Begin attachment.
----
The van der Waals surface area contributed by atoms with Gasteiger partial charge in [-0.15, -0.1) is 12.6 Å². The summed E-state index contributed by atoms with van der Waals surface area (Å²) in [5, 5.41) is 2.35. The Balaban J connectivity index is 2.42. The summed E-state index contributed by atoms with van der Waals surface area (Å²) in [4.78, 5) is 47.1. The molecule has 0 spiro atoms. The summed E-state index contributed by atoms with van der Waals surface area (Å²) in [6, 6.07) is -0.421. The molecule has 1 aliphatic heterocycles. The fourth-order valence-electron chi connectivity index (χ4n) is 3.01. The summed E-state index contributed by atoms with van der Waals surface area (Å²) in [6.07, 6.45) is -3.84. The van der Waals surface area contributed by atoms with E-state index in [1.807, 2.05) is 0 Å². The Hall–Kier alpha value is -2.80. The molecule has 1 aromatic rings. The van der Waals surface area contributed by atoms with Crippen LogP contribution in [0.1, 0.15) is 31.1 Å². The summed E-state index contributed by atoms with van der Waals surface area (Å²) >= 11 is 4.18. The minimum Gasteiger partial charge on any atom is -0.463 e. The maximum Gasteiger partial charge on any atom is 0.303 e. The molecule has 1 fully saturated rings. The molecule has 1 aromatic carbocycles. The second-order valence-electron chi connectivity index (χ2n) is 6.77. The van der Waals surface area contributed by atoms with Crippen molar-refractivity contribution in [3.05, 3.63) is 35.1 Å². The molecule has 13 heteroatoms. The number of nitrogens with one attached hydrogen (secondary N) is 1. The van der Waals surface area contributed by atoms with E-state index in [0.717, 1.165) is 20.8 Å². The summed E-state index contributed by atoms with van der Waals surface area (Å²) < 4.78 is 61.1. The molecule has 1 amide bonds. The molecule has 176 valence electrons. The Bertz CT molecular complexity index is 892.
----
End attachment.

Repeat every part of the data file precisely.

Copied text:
The van der Waals surface area contributed by atoms with Gasteiger partial charge in [-0.15, -0.1) is 12.6 Å². The summed E-state index contributed by atoms with van der Waals surface area (Å²) in [5, 5.41) is 2.35. The Balaban J connectivity index is 2.42. The summed E-state index contributed by atoms with van der Waals surface area (Å²) in [4.78, 5) is 47.1. The molecule has 0 spiro atoms. The summed E-state index contributed by atoms with van der Waals surface area (Å²) in [6, 6.07) is -0.421. The molecule has 1 aliphatic heterocycles. The fourth-order valence-electron chi connectivity index (χ4n) is 3.01. The summed E-state index contributed by atoms with van der Waals surface area (Å²) in [6.07, 6.45) is -3.84. The van der Waals surface area contributed by atoms with E-state index in [1.807, 2.05) is 0 Å². The Hall–Kier alpha value is -2.80. The molecule has 1 aromatic rings. The van der Waals surface area contributed by atoms with Crippen LogP contribution in [0.1, 0.15) is 31.1 Å². The summed E-state index contributed by atoms with van der Waals surface area (Å²) >= 11 is 4.18. The minimum Gasteiger partial charge on any atom is -0.463 e. The maximum Gasteiger partial charge on any atom is 0.303 e. The molecule has 1 fully saturated rings. The molecule has 1 aromatic carbocycles. The second-order valence-electron chi connectivity index (χ2n) is 6.77. The van der Waals surface area contributed by atoms with Crippen molar-refractivity contribution in [3.05, 3.63) is 35.1 Å². The molecule has 13 heteroatoms. The number of nitrogens with one attached hydrogen (secondary N) is 1. The van der Waals surface area contributed by atoms with E-state index in [0.717, 1.165) is 20.8 Å². The summed E-state index contributed by atoms with van der Waals surface area (Å²) < 4.78 is 61.1. The molecule has 1 amide bonds. The molecule has 176 valence electrons. The Bertz CT molecular complexity index is 892.